Preston Panthers Disability Sports Club: Paralympians, trips to the Lake District, and life in lockdown
In 1998, Preston City Council's Sports Development Department held a series of sporting sessions for those with physical and learning disabilities. They were a hit and, with parents and coaches keen to keep the sessions going, they came together to form Preston Panthers Disability Sports Club.
A self-funding, not-for-profit sports club for members who live with a range of disabilities, Panthers has gone from strength to strength ever since. Offering members not only an invaluable chance to exercise regularly and form good fitness habits but the chance to be part of a tight and supportive community, the club is open to children and young people between the ages of five and 25.
"There were few clubs who could meet the needs of people who have disabilities, and parents wanted somewhere which would recognise the difficulties they face and adapt," says Ruth Wilkie, the club's Chairperson, on Panthers' founding. "I started going to Panthers just after my youngest son had received a diagnosis of autism.
"I'm a single parent, so it was really good for us both: for me to meet and talk to parents who had been through similar experiences, and for my son as he could be somewhere where he could be himself without being judged," adds Ruth, who is from Preston. "A lot of children come to make friends.
"Members can all participate as equals and are in a positive environment [which] helps members learn valuable social skills without it being a formal educational intervention," Ruth continues. "Some members have grown up with the club [and] some even stay on as volunteers to offer the same support that they once had."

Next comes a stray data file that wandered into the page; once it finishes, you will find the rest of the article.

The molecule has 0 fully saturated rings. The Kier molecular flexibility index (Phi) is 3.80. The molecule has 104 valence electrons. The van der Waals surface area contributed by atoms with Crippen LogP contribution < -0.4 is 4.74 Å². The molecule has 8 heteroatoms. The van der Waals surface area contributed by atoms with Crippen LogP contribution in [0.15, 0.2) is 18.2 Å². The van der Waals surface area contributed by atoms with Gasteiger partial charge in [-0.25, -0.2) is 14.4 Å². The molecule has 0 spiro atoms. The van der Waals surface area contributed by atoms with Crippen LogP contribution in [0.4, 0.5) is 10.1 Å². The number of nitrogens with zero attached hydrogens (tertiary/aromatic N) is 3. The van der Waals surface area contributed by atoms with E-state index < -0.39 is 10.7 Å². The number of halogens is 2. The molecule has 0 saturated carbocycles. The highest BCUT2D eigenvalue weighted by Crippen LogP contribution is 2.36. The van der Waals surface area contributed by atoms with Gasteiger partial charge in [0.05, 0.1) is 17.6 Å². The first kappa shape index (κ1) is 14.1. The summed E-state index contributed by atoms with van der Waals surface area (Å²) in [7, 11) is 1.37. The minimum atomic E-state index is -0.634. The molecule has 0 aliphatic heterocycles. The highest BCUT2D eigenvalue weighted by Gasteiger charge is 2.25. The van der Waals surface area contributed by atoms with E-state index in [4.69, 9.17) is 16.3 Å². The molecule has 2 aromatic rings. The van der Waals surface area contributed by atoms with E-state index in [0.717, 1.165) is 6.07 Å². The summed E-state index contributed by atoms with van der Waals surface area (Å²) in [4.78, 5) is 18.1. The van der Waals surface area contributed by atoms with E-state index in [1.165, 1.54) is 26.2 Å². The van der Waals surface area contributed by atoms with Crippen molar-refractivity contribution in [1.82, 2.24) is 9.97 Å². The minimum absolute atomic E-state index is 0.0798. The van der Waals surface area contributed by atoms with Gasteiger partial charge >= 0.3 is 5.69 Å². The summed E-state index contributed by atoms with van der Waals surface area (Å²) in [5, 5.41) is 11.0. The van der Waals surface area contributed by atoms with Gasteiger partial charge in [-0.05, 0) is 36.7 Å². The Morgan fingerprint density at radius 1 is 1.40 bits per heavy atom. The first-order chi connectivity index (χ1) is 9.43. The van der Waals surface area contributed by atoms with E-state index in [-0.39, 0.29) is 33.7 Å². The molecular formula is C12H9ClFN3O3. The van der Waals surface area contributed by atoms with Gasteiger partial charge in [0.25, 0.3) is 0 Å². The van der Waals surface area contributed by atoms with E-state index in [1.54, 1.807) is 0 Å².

Having worked with Paralympians Isaac Towers and Stephanie Slaters, who won a gold medal at Rio 2016, over the years, Panthers is now the only club of its kind in the city. Not only allowing members to take part in tailored sessions but offering a warm atmosphere, the club's approach enables members to improve their social skills as well.
"It's very important that people with disabilities have physical activity which is incorporated into their lifestyle; as with anyone, the benefits are enormous," Ruth says. "Panthers has very good, resourceful parents who all value what we do and are involved in delivering our service. It's very much a partnership [and] everyone shares the journey."
With the leisure centre closed as a result of the Covid-19 pandemic, the club is not currently operating and - on top of the fact that they have to apply for external funding to meet their £10,000 annual costs - has also lost the income stream provided by members' subs for their weekly Saturday swimming and sports sessions.
As well as the 10 to 20 members who usually turn up for the sessions not being able to meet their friends, the club also usually uses the finances generated to fund an annual trip to the Lake District Calvert Trust to try things such as archery, bush-craft, swimming, kayaking, and horse riding as part of a physical and sensory weekend experience.
"One of the highlights is the annual trip to the Calvert Trust Lake District, where I think the biggest changes happen," Ruth explains. "The members gain immense amounts of self-confidence as they take part in outdoor activities."
Normally working with around 10 volunteers, most of whom are UCLan and college students, the club - which has also had to cancel its award ceremonies - is always on the lookout for more to help out when they get up and running once again.
"The bit which will cause most difficulties is going to be the social distancing, as it's very much a tactile environment, especially with the younger members," Ruth says. "If anyone would like to contribute to keep us running, we have a website at prestonpanthersdsc.com where you can get more information and a link to a GoFundMe page."